Topographic Distributions of Emergent Trees in Tropical Forests of the Osa Peninsula, Costa Rica

Friday, 18 December 2015: 08:45
2006 (Moscone West)
Chris Balzotti1,2, Gregory Paul Asner1,2, Philip Taylor3, Rebecca J Cole4, Brooke B Osborne5, Cory C. Cleveland6, Stephen Porder7 and Alan R Townsend3, (1)Carnegie Institution for Science Washington, Washington, DC, United States, (2)Carnegie Institution for Science, Department of Global Ecology, Stanford, CA, United States, (3)University of Colorado at Boulder, Boulder, CO, United States, (4)University of Hawaii at Manoa, Honolulu, HI, United States, (5)Brown University, Department of Ecology and Evolutionary Biology, Providence, RI, United States, (6)University of Montana, Missoula, MT, United States, (7)Brown University, Providence, RI, United States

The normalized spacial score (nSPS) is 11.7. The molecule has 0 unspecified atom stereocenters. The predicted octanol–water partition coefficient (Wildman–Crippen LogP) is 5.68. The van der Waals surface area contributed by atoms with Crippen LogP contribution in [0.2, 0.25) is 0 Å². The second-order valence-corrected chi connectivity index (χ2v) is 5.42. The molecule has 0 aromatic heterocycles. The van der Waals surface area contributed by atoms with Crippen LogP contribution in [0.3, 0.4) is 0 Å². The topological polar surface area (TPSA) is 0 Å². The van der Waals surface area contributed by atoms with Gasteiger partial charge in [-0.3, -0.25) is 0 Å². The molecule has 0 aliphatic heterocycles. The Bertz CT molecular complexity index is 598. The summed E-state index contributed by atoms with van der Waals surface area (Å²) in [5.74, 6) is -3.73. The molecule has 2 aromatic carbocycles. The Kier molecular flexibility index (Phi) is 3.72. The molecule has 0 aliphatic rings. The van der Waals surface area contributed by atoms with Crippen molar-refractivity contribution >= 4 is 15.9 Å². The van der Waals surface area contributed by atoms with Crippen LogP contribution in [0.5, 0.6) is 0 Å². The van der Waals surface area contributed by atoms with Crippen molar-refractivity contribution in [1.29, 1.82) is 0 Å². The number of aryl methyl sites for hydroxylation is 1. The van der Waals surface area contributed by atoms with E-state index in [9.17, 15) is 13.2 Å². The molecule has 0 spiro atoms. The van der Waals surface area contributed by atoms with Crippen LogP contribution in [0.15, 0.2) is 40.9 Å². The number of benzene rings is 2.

Tropical rainforests are reservoirs of terrestrial carbon and biodiversity. Large and often emergent trees store disproportionately large amounts of aboveground carbon and greatly influence the structure and functioning of tropical rainforests. Despite their importance, controls on the abundance and distribution of emergent trees are largely unknown across tropical landscapes. Conventional field approaches are limited in their ability to characterize patterns in emergent trees across vast landscapes with varying environmental conditions and floristic composition. Here we used a high-resolution light detection and ranging (LiDAR) sensor, aboard the Carnegie Airborne Observatory Airborne Taxonomic Mapping System (CAO-AToMS), to examine the abundance and distribution of tall emergent tree canopies (ETC) relative to surrounding tree canopies (STC), across the Osa Peninsula, a geologically and topographically diverse region of Costa Rica. The abundance of ETC was clearly influenced by fine-scale topographic variation, with distribution patterns that held across a variety of geologic substrates. Specifically, the density of ETC was much greater on lower slopes and in valleys, compared to upper slopes and ridges. Furthermore, using the CAO high-fidelity imaging spectrometer, ETC had a different spectral signature than that of the STC. Most notably, ETC had lower foliar N than STC, which was verified with an independent field survey of canopy leaf chemistry. The underlying mechanisms to explain the topographic-dependence of ETCs and linkages to canopy N are unknown, and remain an important area of research.